The President of the Republic Félix Tshisekedi has, since his accession to power, made the fight against corruption his hobbyhorse. It is in this context that he called on Cameroonian Akere Muna to lend him a hand.
Akere Muna, a fine technocrat and a lawyer with wide-ranging experience, is a former president of the Cameroon Bar Association. He was also President of the Pan-African Lawyers Union and Vice-President of Transparency International.
He founded Transparency International Cameroon in 2000 and serves as its President. In 2005, he became Global Vice President of the international anti-corruption organisation.
Akere Muna has recently worked with the Resident Director of the United Nations Development Programme (UNDP) in the Democratic Republic of Congo on a mission on the project to fight corruption and establish good governance.
This highly qualified profile could only attract the President of the Republic in his choice but the latter is not unanimously accepted. Questions are being asked everywhere… Doesn’t the Congo have a worthy son of Akere Muna’s stature? Was it really necessary to go to Cameroon? It should also be pointed out that the latter would have skeletons in the cupboard.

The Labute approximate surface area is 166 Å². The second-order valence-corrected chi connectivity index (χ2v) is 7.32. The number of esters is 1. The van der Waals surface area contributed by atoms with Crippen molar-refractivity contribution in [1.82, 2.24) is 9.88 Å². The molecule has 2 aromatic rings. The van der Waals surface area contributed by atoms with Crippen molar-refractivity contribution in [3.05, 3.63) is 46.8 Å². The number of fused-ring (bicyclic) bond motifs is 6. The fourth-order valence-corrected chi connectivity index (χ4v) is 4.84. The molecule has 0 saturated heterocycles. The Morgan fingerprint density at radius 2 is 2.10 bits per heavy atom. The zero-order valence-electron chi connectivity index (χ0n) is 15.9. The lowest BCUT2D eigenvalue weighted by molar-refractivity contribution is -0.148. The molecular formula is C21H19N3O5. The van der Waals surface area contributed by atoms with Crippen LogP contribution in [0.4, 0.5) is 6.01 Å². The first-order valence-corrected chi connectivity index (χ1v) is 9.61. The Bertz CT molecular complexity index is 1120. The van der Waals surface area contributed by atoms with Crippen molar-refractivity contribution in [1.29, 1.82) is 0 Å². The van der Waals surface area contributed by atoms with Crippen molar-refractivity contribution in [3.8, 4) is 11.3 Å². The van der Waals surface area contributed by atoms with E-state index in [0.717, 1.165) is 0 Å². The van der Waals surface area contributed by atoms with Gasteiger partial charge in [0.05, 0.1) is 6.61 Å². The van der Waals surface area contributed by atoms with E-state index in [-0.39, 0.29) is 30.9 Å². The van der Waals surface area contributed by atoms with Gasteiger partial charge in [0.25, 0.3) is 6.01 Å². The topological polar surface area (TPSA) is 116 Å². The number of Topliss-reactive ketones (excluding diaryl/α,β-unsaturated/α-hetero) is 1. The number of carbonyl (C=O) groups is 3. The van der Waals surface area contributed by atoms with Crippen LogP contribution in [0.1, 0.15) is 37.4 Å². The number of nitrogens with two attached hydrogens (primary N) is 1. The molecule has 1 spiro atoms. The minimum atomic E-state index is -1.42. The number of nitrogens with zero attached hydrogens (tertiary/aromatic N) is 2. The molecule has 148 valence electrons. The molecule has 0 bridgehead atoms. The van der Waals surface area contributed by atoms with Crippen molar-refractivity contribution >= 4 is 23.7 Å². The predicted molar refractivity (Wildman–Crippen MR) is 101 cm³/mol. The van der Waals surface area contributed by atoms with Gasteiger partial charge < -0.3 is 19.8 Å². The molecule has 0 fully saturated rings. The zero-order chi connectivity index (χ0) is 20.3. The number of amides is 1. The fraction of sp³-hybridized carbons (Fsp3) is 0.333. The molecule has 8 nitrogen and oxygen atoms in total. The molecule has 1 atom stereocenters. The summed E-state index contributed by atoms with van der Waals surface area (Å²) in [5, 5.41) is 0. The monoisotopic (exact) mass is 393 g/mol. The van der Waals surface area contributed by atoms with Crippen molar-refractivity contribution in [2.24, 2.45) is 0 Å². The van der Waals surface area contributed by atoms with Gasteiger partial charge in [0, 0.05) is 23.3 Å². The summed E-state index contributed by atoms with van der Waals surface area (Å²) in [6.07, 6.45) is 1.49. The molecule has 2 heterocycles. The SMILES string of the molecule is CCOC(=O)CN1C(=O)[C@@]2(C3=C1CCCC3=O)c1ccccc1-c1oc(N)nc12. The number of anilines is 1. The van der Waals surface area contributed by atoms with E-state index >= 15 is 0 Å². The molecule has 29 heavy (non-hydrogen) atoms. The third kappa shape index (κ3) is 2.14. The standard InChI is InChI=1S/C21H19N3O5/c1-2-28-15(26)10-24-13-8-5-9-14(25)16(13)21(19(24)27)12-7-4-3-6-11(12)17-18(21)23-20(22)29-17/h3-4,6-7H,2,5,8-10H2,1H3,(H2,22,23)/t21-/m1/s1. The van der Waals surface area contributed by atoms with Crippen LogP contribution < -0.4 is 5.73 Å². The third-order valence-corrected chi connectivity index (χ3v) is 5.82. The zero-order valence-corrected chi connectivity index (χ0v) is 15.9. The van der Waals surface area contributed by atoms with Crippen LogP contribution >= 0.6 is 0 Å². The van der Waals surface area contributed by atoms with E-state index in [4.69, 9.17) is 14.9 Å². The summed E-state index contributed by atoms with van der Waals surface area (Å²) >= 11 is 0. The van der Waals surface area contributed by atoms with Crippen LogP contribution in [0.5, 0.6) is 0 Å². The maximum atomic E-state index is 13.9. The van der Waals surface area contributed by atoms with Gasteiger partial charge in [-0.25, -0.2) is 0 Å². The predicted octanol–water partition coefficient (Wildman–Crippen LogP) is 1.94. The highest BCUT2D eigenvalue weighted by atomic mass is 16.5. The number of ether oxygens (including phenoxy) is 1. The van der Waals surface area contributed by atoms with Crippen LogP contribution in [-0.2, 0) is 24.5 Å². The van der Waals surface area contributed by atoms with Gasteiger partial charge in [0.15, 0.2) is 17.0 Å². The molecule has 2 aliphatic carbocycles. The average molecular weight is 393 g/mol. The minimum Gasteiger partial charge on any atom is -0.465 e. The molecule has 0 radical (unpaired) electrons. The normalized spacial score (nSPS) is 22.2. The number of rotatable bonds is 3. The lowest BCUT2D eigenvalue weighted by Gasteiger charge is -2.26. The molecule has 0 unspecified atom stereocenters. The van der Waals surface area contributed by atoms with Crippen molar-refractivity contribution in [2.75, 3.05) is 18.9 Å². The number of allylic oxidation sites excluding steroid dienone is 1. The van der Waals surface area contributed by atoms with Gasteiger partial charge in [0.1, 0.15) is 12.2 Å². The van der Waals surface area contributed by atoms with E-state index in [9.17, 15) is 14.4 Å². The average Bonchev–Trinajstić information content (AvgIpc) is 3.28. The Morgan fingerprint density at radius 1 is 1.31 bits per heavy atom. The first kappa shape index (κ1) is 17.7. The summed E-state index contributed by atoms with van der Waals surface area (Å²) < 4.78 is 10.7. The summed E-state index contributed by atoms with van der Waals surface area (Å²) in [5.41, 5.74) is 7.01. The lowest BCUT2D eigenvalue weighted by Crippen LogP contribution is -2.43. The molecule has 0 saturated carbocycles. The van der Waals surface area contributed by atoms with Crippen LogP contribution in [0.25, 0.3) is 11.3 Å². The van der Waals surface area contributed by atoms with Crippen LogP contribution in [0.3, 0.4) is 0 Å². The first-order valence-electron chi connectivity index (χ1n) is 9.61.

The story goes that the famous Cameroonian lawyer was sentenced to a three-year suspended prison term and fined 10 million CFA francs. He was charged with misrepresentation, concealment of proceedings, forgery and use of forgery in private or commercial writing and various other offences.
It should be noted that the Yaounde Court of First Instance did not convict Akere Muna of the acts of misrepresentation. The court found him guilty of “concealment of proceedings, forgery and use of forged private or commercial documents“. Again, it should be noted that this was not a final judgment.
For his part, Noël Tshiani, the candidate for the 2018 presidential election, was quick to express his point of view: “In my vision of a Greater Congo, we must value national skills and only use the services of foreigners when we cannot find Congolese capable of doing the same job. Otherwise, resorting to foreigners costs the country needlessly.“
This choice, therefore, remains problematic for many Congolese. The integrity of the candidate is called into question. How could an alleged forger take over the anti-corruption agency?